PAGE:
Imagine my surprise when I heard President Obama speaking Irish!
I am a student of the Irish language (Gaeilge) and have great respect for this language with ancient roots and for the expressiveness of those who speak it.
And by now I am well aware President Barack Obama has an ancestor named Fulmouth Kearney who came from Moneygall, County Offaly, Ireland to the United States in 1850.
When Obama "came home" to the town yesterday, he said, “I’m Barack Obama, from the Moneygall Obamas ... And I’ve come home to find the apostrophe that we lost somewhere along the way."
My Irish teacher - Dr. Roslyn Blyn-LaDrew, says that the town name is "Muine Gall" in Irish. The first part should be said, "MWIN-yuh."
The name "Moneygall" has nothing to do with money as Muine means a “thicket” or a “scrub” area covered with shrubs. The “gall” part can either mean “a foreigner” or “of foreigners.” The word is also found in the place name “Dún na nGall,” or Donegal, as in the town or the county. So essentially “Muine Gall” means “foreigners’ thicket.”
During his visit to Muine Gall, Obama seemed to exhibit the speaking skills the Irish are known for.
At Ollie’s Bar in Moneygall, the President sought some advice on how much to let the foam on his pint of Guiness subside before drinking it. “You tell me when it’s properly settled," Obama said to the barkeep. “I don’t want to mess this up."
Plunking money on the bar, he added, “I just want you to know the President pays."
Standing in the low-ceiling pub, surrounded by distant relatives, Obama drew the connection across the big water saying: “There are millions of Americans who trace their ancestry back to this beautiful island. Part of what makes it so special is because the Irish influence on American culture is so powerful in the arts, in politics, in commerce."
But the President saying, "Moneygall," is not really Irish, as close as it comes.
The actual Irish I heard came is this quote:
"Ireland, if anyone ever says otherwise, if anybody ever tells you that your problems are too big, your challenges are too great and we can't do something, that we shouldn't even try, think about all that we've done together, remember that whenever hardships the winter may bring, springtime is always just around the corner.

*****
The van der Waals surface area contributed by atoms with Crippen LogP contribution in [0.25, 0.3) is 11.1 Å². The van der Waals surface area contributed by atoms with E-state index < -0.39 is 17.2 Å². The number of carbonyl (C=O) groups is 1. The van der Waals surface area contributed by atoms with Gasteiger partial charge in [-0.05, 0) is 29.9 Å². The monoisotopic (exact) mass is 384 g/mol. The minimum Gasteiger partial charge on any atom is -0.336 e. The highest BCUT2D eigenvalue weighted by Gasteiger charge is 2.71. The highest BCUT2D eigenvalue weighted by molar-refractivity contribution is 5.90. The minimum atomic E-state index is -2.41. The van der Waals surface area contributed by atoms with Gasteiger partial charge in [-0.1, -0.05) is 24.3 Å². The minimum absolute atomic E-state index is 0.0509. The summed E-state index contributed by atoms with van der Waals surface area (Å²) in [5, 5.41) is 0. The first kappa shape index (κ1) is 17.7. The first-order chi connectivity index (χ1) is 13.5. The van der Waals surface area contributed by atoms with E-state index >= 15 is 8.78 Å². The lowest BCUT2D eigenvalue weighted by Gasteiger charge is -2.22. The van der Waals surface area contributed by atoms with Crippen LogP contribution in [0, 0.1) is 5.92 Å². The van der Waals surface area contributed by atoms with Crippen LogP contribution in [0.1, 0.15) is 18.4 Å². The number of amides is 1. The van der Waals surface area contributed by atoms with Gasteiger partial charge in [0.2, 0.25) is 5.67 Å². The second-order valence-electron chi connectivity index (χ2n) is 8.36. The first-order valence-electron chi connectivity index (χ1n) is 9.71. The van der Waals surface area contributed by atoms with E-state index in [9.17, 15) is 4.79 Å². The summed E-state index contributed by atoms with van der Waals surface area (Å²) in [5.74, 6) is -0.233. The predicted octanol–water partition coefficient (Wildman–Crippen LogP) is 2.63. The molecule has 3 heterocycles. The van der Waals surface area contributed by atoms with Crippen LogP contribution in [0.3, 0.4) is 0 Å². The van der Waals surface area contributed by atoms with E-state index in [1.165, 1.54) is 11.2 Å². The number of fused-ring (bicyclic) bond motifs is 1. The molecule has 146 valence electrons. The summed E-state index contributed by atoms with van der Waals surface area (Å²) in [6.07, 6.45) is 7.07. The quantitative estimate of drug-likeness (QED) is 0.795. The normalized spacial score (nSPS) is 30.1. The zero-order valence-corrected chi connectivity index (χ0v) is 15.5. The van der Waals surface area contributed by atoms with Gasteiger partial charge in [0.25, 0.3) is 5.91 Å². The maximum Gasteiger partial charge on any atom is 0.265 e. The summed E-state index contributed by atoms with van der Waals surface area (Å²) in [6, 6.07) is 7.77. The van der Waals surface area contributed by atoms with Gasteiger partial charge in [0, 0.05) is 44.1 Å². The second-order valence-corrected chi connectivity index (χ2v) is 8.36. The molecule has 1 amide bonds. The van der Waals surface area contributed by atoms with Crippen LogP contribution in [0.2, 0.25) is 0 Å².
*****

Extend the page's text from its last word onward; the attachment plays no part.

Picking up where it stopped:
And if they keep on arguing with you, just respond with a simple creed -- Is feidir linn. Yes we can."
This sentence, "Is feidir linn." is loaded with special Irish grammar.
Irish has the distinction of not really having a single word for "yes" as its function is fulfilled by the responder using the verb, most often, in their response. So the "yes" part of "yes we can" comes from the emphaticness of the sentence instead of a single word that means "yes."
An example might be translated as, "Are you thirsty?" and the Irish answer is, "I am thirsty."
The first word in "Is feidir linn," "Is" is known as the copula, which is an amazing grammatical structure we could puzzle over for hours. In order to keep it simple, we'll say the "Is" is like the verb, "Always is..." The Irish grammarians are coming after me with big sticks because I said that, but that is the easiest way to construe that word in such a sentence.
The second word, "feidir" means "possible" when used with the copula.
And "linn" is a prepositional pronoun, but in Irish the prepositional pronouns are conjugated like verbs in the Romance languages. The root prepositional pronoun is "le" which is one of those words with a maddening number of meanings. Are you ready? Le means "with, to, for, or against" according to Irish dictionaries. Other students and I have found it stretching even beyond this dizzying array of meanings, but maybe we imagined it?
Anyway, in this sentence the "le" part of the prepositional pronoun seems to mean "with" and the "inn" part of the prepositional pronoun is the ending that adds "us."
So real fast, "Is feidir linn" means "Always is possible with us!" or "Yes we can!"
At this point in my life, I have too many T-shirts, but I read an entrepreneur or two in Ireland are selling T-shirts with "Is feidir linn!" on them. If I see one, I'll probably buy it.
Such an optomistic phrase: Is feidir linn!
Click here to hear to hear President Obama's Speech in College Green, Dublin, Ireland
Click here for more about an Irish American children's book for the President's and First Lady's children
Click here for more on Muine Gall by Dr. Roslyn Blyn-LaDrew
Click here to learn about one man and his part in bringing peace to Northern Ireland.